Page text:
Where To Sip What Wine In NYC: Three Wine Bars To Know

Photo: Courtesy of Corkbuzz

What could be better than ending the day with a light, springy wine? Even if it’s not feeling much like spring, that doesn’t mean we shouldn’t go about our April business as intended. Three top NYC wine bars lent us their sommeliers to let us in on their seasonal faves. Not that we needed any encouragement to indulge, but custom recommendations will serve.


Chelsea Market, 75 9th Avenue, New York, NY 10011 and 13 East 13th Street, New York, NY 10003



CB_CM_Banquettes_WEBPhotos: Courtesy of Corkbuzz

Corkbuzz’s master sommelier Laura Maniec’s shares her picks for three rosés featured in Corkbuzz’s new “Spring into Rosé” tasting.

Christophe Lepage Pinot Gris Rosé ’12, Côtes Saint Jacques, Burgundy, France “This is the lightest of the three Rosés on this list. It’s got more of a dry, French style. It’s pale pink in color, and is an easy-drinking Rosé. What’s interesting about this wine is that it’s made from a white grape, which is a super rare style of Rosé,” Maniec notes.

Arnot-Roberts ‘Luchsinger Vineyard’ Touriga Nacional Rosé ’14, Clear Lake, California “Arnot-Roberts is a boutique California producer. It’s a limited production Rosé that is sure to sell out before Spring even gets started,” Maniec says. “We managed to get our hands on just a few cases. It’s a slightly richer wine with notes of strawberries and hibiscus,” Maniec notes–you might want to hurry over to try this one sooner than later.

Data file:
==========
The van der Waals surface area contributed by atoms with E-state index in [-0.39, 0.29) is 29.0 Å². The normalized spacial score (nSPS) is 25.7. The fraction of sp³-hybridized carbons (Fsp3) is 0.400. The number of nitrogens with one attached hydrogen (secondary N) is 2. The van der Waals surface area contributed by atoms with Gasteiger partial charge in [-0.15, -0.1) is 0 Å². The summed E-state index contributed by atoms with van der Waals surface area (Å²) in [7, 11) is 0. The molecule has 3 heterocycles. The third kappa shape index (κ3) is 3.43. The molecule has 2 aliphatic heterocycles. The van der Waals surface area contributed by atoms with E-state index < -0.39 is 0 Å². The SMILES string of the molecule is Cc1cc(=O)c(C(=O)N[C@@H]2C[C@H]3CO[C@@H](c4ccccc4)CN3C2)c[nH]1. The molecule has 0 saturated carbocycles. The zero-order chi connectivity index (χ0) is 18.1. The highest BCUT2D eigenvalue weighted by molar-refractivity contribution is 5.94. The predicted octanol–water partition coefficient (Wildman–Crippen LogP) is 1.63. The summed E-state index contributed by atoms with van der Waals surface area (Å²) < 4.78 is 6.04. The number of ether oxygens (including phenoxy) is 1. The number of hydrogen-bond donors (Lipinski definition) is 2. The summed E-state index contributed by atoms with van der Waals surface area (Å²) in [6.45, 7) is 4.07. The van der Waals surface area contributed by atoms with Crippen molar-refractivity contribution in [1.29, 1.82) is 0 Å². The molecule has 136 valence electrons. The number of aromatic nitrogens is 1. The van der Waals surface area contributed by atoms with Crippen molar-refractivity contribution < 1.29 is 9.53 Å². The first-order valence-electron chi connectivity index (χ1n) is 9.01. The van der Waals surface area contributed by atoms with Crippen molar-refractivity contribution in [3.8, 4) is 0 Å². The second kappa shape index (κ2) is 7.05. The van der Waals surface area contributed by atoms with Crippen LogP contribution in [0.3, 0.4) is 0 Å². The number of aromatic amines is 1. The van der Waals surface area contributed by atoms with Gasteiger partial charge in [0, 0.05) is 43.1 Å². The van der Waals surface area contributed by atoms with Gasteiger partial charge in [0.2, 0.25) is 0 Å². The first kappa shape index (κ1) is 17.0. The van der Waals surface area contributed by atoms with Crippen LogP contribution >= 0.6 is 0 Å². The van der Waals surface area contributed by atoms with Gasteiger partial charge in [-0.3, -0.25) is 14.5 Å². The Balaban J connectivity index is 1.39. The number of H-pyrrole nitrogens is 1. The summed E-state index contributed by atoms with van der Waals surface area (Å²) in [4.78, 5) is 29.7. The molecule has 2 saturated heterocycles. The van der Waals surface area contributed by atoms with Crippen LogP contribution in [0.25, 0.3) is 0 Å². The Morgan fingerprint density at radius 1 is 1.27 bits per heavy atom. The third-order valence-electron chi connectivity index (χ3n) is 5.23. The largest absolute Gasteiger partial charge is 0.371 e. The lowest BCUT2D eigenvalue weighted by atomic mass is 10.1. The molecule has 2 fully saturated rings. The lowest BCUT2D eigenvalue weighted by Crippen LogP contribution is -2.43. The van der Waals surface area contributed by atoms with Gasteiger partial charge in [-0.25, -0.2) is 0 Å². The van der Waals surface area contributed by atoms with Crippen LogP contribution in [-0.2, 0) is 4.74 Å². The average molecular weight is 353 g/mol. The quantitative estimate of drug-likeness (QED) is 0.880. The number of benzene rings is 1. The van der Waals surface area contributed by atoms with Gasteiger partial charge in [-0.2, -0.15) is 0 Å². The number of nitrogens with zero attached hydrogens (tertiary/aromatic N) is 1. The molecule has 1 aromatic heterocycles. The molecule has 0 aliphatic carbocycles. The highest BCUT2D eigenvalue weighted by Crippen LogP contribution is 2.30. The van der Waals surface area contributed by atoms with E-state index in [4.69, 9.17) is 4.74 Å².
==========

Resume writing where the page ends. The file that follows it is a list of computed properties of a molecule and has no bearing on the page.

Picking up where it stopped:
Altura ‘Chiaretto’ Sangiovese Rosé ’10, Isola del Giglio, Tuscany, Italy “This is one of my personal favorite Rosés of the moment. It actually looks like a light red. This wine is from an island just off the coast of Tuscany. It has a little more tannins than most Rosés. It’s perfect for meat dishes like a grilled hanger steak salad or something with pork. It’s got a ripe, refreshing acidity that also lends itself to pasta dishes,” Maniec says.

La Compagnie des Vins Surnaturels

249 Centre Street, New Yok, NY 10013

La Compagnie des Vins Surnaturels - New York, NY

compagnie de vins surnaturels - new york, nyPhotos: ©Noah Fecks

The wine selection at La Compagnie des Vins Surnaturels is curated by Fabien Suquet and Caleb Ganzer.
Faugères Château de la Liquière, Les Amandiers 2013
“I chose this wine because when the almond (amandier) trees are in bloom, it’s a sign in the south of France that spring has arrived and winter is on its way out,” Suquet tells BlackBook. “This wine was born on schist soil perfect for the season, from grape varieties of carignan, grenache, syrah and mourvedre.  This wine, created by winemakers Sophie and Laurent Dumoulin, accompanies beautiful days with sips of red fruits and sweet spice for good balance. It’s fresh and crispy and goes well with lighter foods like salads, and even BBQ.” Suquet says.